Plotting Difficult Topics: Wickedness, action

This is part of a series of posts on Plotting Difficult Topics

In Inviting the Wolf In: Thinking About Difficult Stories by Loren Niemi and Elizabeth Ellis, the authors recognize that how you approach a difficult subject can make huge differences in voice, POV, plot and resolution. They suggest 32 different approaches and this series of posts works out those approaches for the following scenario.

The Scenario: A girl watches her mother place a box of candy on the highest book shelf; the candy is meant as a birthday gift for the girl’s grandmother. The girl decides to sneak up and steal/eat some of the candy.

Wickedness, Action

  • Wickedness, Action, Testimony

    The girl looked into the box of chocolates and then at the gold frame of her grandmother and remembered grandmother’s voice. “Only for the boys. Not the girl.”
    How many times had she heard something similar?
    It was a small way to show her contempt, to take revenge. But it was at least something to do about how unfair it all was.

  • Wickedness, Action, Confession

    “Wrap Grandma’s gift, why don’t you?”
    She sighed. Might was well own up to it now. “I can’t.”
    Mom’s eyebrow went up.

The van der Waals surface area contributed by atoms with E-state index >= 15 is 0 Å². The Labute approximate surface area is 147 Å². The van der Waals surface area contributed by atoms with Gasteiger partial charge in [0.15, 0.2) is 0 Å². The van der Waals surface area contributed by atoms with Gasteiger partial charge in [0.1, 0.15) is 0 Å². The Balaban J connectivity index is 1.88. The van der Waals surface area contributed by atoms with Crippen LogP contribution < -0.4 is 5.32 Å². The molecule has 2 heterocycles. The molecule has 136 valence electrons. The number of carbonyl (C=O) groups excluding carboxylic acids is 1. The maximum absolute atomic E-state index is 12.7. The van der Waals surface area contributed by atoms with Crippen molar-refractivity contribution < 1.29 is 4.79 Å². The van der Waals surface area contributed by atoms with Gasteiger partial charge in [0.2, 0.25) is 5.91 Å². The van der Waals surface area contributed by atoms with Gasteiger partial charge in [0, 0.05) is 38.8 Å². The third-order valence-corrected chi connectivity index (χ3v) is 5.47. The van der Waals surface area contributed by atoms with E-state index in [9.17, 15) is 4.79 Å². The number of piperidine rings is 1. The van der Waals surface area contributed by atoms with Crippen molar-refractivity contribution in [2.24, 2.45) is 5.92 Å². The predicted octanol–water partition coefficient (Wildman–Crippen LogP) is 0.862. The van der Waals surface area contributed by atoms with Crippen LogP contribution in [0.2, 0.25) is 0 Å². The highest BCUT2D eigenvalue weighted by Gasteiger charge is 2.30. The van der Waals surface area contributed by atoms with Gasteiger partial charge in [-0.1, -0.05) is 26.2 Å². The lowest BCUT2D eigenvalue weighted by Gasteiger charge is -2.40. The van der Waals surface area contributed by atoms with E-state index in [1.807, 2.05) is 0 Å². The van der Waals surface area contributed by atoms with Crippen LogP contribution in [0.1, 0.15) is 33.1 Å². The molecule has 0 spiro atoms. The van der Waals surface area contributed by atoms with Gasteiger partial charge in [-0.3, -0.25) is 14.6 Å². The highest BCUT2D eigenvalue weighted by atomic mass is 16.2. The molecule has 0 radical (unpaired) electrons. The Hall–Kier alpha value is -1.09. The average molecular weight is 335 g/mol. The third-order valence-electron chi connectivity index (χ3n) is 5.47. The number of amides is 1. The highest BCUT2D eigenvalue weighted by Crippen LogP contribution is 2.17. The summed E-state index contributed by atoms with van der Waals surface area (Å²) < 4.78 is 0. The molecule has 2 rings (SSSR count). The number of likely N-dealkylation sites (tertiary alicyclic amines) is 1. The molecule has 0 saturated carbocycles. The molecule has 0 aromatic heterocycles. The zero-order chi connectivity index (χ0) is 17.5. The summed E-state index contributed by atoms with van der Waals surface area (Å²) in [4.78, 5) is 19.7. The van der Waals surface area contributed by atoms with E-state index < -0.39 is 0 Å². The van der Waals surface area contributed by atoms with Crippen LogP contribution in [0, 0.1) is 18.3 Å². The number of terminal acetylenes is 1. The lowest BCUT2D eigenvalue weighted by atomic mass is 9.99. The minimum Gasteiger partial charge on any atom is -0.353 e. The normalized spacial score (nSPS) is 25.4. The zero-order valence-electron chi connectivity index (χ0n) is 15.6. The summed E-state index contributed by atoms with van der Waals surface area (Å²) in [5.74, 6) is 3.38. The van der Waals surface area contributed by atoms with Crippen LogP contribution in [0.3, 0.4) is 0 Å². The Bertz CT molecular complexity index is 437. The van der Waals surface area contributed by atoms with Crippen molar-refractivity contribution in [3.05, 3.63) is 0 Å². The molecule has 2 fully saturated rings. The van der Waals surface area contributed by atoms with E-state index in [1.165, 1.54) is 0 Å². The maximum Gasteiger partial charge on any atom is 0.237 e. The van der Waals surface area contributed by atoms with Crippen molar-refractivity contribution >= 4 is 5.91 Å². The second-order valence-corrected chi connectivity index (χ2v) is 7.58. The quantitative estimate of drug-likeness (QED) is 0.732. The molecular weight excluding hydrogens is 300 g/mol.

“Half the chocolates are gone,” she said, trying to maintain some dignity.
    Now, Mom’s whole face contorted, half in anger, half in confusion. “Wha– ”
    “I ate them. But don’t worry. I’ll get enough to buy a new box.”
    “And just how do you plan to do that?”

  • Wickedness, Action, Therapy

    Tears were always the girl’s weapon of choice. If she cried enough, Dad would take her part against Mom. As long as Dad was home when things were discovered, it worked. So the girl always made sure that’s exactly when her sins were discovered.

  • Wickedness, Action, Transformation

    More than anything , she fought the tears. Tears were weakness, and she wasn’t weak.
    But when Grandma opened the box–her shocked expression, her small grunt of surprise, the light fading from her pale eyes–it did her in. She confessed and when the old woman put a gentle hand on her cheek, she wept. And this time, the tears weren’t weakness, but they were cleansing tears.

This is part of a series of posts on Plotting Difficult Topics